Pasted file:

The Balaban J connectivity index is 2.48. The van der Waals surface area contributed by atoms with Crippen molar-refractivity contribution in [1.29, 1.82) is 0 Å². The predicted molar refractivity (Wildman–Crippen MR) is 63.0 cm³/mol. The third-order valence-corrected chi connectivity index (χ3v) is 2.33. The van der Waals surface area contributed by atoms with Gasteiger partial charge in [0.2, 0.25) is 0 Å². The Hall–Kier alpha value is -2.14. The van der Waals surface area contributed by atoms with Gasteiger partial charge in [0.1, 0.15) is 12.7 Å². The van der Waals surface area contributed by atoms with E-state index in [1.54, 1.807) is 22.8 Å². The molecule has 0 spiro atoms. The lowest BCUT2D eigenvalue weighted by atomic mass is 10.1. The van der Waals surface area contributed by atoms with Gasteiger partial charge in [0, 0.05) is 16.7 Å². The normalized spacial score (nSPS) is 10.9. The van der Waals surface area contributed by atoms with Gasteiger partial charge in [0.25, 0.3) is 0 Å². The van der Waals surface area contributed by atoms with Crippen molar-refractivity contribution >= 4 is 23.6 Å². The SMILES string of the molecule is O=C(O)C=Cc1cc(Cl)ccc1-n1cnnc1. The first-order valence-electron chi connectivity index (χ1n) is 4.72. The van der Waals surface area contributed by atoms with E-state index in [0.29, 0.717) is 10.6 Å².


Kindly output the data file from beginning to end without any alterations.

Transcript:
The Balaban J connectivity index is 2.48. The van der Waals surface area contributed by atoms with Crippen molar-refractivity contribution in [1.29, 1.82) is 0 Å². The predicted molar refractivity (Wildman–Crippen MR) is 63.0 cm³/mol. The third-order valence-corrected chi connectivity index (χ3v) is 2.33. The van der Waals surface area contributed by atoms with Gasteiger partial charge in [0.2, 0.25) is 0 Å². The Hall–Kier alpha value is -2.14. The van der Waals surface area contributed by atoms with Gasteiger partial charge in [0.1, 0.15) is 12.7 Å². The van der Waals surface area contributed by atoms with E-state index in [1.54, 1.807) is 22.8 Å². The molecule has 0 spiro atoms. The lowest BCUT2D eigenvalue weighted by atomic mass is 10.1. The van der Waals surface area contributed by atoms with Gasteiger partial charge in [0, 0.05) is 16.7 Å². The normalized spacial score (nSPS) is 10.9. The van der Waals surface area contributed by atoms with Gasteiger partial charge in [0.25, 0.3) is 0 Å². The van der Waals surface area contributed by atoms with Crippen molar-refractivity contribution >= 4 is 23.6 Å². The SMILES string of the molecule is O=C(O)C=Cc1cc(Cl)ccc1-n1cnnc1. The first-order valence-electron chi connectivity index (χ1n) is 4.72. The van der Waals surface area contributed by atoms with E-state index in [0.29, 0.717) is 10.6 Å².